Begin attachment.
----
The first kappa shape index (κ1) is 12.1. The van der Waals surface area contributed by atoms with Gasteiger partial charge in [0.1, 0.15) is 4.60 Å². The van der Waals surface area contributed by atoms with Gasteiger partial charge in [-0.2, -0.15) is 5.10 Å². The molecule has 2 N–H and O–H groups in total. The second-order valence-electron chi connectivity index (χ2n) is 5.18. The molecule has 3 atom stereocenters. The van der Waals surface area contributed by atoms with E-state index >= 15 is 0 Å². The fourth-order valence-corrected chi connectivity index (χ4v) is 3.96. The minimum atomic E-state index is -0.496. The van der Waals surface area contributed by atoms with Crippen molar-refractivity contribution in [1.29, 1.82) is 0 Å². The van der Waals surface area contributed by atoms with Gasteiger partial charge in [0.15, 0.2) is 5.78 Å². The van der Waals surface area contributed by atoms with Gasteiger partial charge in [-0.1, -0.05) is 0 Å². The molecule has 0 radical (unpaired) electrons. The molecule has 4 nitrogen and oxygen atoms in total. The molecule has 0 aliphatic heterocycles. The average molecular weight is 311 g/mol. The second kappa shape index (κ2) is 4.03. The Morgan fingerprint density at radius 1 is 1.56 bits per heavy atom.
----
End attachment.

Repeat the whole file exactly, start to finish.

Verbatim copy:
The first kappa shape index (κ1) is 12.1. The van der Waals surface area contributed by atoms with Gasteiger partial charge in [0.1, 0.15) is 4.60 Å². The van der Waals surface area contributed by atoms with Gasteiger partial charge in [-0.2, -0.15) is 5.10 Å². The molecule has 2 N–H and O–H groups in total. The second-order valence-electron chi connectivity index (χ2n) is 5.18. The molecule has 3 atom stereocenters. The van der Waals surface area contributed by atoms with E-state index >= 15 is 0 Å². The fourth-order valence-corrected chi connectivity index (χ4v) is 3.96. The minimum atomic E-state index is -0.496. The van der Waals surface area contributed by atoms with Crippen molar-refractivity contribution in [1.29, 1.82) is 0 Å². The van der Waals surface area contributed by atoms with Gasteiger partial charge in [0.15, 0.2) is 5.78 Å². The van der Waals surface area contributed by atoms with Gasteiger partial charge in [-0.1, -0.05) is 0 Å². The molecule has 0 radical (unpaired) electrons. The molecule has 4 nitrogen and oxygen atoms in total. The molecule has 0 aliphatic heterocycles. The average molecular weight is 311 g/mol. The second kappa shape index (κ2) is 4.03. The Morgan fingerprint density at radius 1 is 1.56 bits per heavy atom.